Sydney has a problem with sincerity. Some artists abuse it, some totally discard it, and very few actually espouse it. We seem to be uncomfortable with the concept. There is a perception that sincerity equals weakness, or inversely, that sincerity equals power—authenticity.
Some time between the late ‘80s and the early ‘90s, a movement nicknamed New Sincerity came into focus in America. It positioned itself as a resistance to the postmodern, the ironic, the heartless art that early proponents of this New Sincerity noticed. David Foster Wallace was one of them. He prophesied that a new generation would grow weary of droll, sardonic eye-rolling and take up arms against this foe with sincerity as their leading charge.
As I walk past, it’s hard to tell whether the music that wafts out from the Newtown Social Club or The Union, or the Madeira Club is aware of this (now faded) movement. How could it be aware? New Sincerity never really took hold as Foster Wallace envisioned. In this scene, there seems to be no sincerity in abundance enough to warrant subversion. Still, these hip bands are doing the same old wry take on rock music again and again. Do they privately prepare a persona of ironic disdain for endeavour? Or is this an artistic statement, a dismissal of sincerity? I believe neither case to be true. What I hear from these venues, when I go inside, is at best mere restlessness and at worst it is posturing.
Sydney’s youth have an honourable admiration for all things working-class. We express this admiration with the standard set of personality portals: The beers we drink, the clothes we wear, the way we talk, the way we sing. Each can serve to illuminate some aspect of this working class mindset. Which is cool. But when it comes to sincerity, something get’s lost in translation when we picture what working class is. There is a dread of appearing to try too hard. This attitude is at odds with local artist’s conception of themselves as working class. It’s cool to drink VB and generally embrace these values, but it’s not cool to try hard? Aren’t hard yakka and VB beers connected? If we Australians had a bill of rights you would find both of those words on the same line.
The inverse of the above types can be seen in the uncountable young voices silting up in the vast data storage facilities at YouTube. The archetypical example goes thusly: A girl, too young to know of the realities of the adult world, sings a sweet, faint rendition of a popular tune, with acoustic guitar accompanying, strummed softly. Presumably, the idea is that her version is not only uniquely pared back, but that it also has a sincerity which the original recording artist failed to communicate. No one can be faulted for making music for the pleasure of it, but there is something strange about the way this form has begun to dominate search bar results. For every big money pop production, there is an equal and opposite pared back acoustic cover online, somewhere. The amount of acoustic covers flooding into sites like YouTube is symptomatic of a yearning for true, sincere music.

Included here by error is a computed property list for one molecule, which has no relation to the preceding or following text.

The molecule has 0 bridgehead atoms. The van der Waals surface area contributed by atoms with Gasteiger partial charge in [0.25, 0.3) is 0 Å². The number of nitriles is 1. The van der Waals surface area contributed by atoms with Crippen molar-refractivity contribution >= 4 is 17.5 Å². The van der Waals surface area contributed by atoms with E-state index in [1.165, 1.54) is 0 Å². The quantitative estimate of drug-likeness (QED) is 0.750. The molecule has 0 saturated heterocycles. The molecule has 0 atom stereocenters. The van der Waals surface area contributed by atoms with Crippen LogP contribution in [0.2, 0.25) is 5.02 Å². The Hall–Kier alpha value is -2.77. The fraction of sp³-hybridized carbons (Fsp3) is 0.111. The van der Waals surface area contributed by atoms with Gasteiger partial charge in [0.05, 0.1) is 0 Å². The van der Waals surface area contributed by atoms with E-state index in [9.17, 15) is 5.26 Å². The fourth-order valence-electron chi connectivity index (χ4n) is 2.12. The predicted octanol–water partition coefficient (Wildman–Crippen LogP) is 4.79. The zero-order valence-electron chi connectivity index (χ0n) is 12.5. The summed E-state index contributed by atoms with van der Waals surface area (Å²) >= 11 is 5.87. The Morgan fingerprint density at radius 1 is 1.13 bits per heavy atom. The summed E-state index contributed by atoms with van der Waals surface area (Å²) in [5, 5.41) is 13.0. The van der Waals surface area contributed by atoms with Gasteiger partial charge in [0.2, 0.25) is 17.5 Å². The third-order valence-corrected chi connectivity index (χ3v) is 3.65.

Sadly, ironically, few of these mega-big-time recording artists are still holding on to their sense of duty, a sincerity which probably got them noticed in the first place.
At the early, blossoming stages of their career, a great artist will invariably be rebelling against something. Hendrix destroyed easy-to-listen-to ‘pop’, which to him, meant ditzy melodies and sunny harmony, music that was blind to the realities of the world. Elvis did the same with mores of sexual modesty. Picasso with perception and reality. So what are we rebelling against, when we show no outward signs of passion, of rage? Could it be the case that these bands are fed up with sincerity? “I’ve had it up to here with all these hard working, honest people!”
For some of the most fatally trendy artists circulating through these Sydney venues, the rejection of sincerity can be explained as a defensive mechanism: How could you deride me if I don’t really care about anything at all? For these artists, sincerity is a weakness. If their social media campaigns are anything to go by, it’s clear that they desire success. This desire is not unwholesome or greedy, it is an honest goal for any aspiring musician. But, to quote David Foster Wallace, real rebels risk disapproval.
For the millions of people typing those two magic words into the search bar, appended to the titles of mainstream pop tunes, sincerity is something in high demand and low supply. The point of the girl doing the acoustic cover is that she wants to hear sincerity and perhaps she hopes to set the melody right by giving it the sincerity that it lacked in the first place. This is an attitude prevalent enough that it dominates the amateur music making scene online. The problem with so many of these young musicians performing for the camera and publishing the result online is that sincerity - or it’s appearance - is used as a way of seeming authentic and real. In fact, the trend of the acoustic cover has been going on for long enough that this vapid appearance is wrapping around on itself. A second wave of performances has arisen wherein the formulated appearance of sincerity is the norm, it’s business as usual.
Sincerity is neither a source of power nor a weakness for musicians. It is not a policy, it’s a sense of duty. Sincerity is what makes Hendrix so disarming, so charming to listen to. Yes, he has towering album sales figures but sincerity means he wasn’t in it for the money. It’s not a necessary thing to have with you on your ride to fame and glory, but it might help you get started in the first place.